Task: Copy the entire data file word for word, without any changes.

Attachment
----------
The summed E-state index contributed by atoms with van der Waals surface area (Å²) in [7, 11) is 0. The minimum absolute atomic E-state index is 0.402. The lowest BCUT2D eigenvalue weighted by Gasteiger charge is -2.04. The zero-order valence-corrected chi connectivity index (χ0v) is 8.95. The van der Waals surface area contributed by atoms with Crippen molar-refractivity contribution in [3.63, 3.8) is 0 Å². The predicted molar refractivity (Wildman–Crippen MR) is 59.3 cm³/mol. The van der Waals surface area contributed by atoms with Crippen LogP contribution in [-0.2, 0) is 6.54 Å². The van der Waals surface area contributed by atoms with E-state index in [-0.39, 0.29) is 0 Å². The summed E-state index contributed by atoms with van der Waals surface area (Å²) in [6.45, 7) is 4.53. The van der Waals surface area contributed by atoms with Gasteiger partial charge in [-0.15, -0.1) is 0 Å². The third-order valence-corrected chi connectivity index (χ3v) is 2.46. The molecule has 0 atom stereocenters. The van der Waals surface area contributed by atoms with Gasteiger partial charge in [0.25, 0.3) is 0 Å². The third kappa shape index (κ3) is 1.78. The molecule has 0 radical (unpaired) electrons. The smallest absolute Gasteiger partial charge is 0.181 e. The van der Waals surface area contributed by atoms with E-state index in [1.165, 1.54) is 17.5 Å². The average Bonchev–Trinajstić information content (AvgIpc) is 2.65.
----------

The summed E-state index contributed by atoms with van der Waals surface area (Å²) in [7, 11) is 0. The minimum absolute atomic E-state index is 0.402. The lowest BCUT2D eigenvalue weighted by Gasteiger charge is -2.04. The zero-order valence-corrected chi connectivity index (χ0v) is 8.95. The van der Waals surface area contributed by atoms with Crippen molar-refractivity contribution in [3.63, 3.8) is 0 Å². The predicted molar refractivity (Wildman–Crippen MR) is 59.3 cm³/mol. The van der Waals surface area contributed by atoms with Crippen LogP contribution in [-0.2, 0) is 6.54 Å². The van der Waals surface area contributed by atoms with E-state index in [-0.39, 0.29) is 0 Å². The summed E-state index contributed by atoms with van der Waals surface area (Å²) in [6.45, 7) is 4.53. The van der Waals surface area contributed by atoms with Gasteiger partial charge in [-0.15, -0.1) is 0 Å². The third-order valence-corrected chi connectivity index (χ3v) is 2.46. The molecule has 0 atom stereocenters. The van der Waals surface area contributed by atoms with Gasteiger partial charge in [0.25, 0.3) is 0 Å². The third kappa shape index (κ3) is 1.78. The molecule has 0 radical (unpaired) electrons. The smallest absolute Gasteiger partial charge is 0.181 e. The van der Waals surface area contributed by atoms with E-state index in [1.165, 1.54) is 17.5 Å². The average Bonchev–Trinajstić information content (AvgIpc) is 2.65.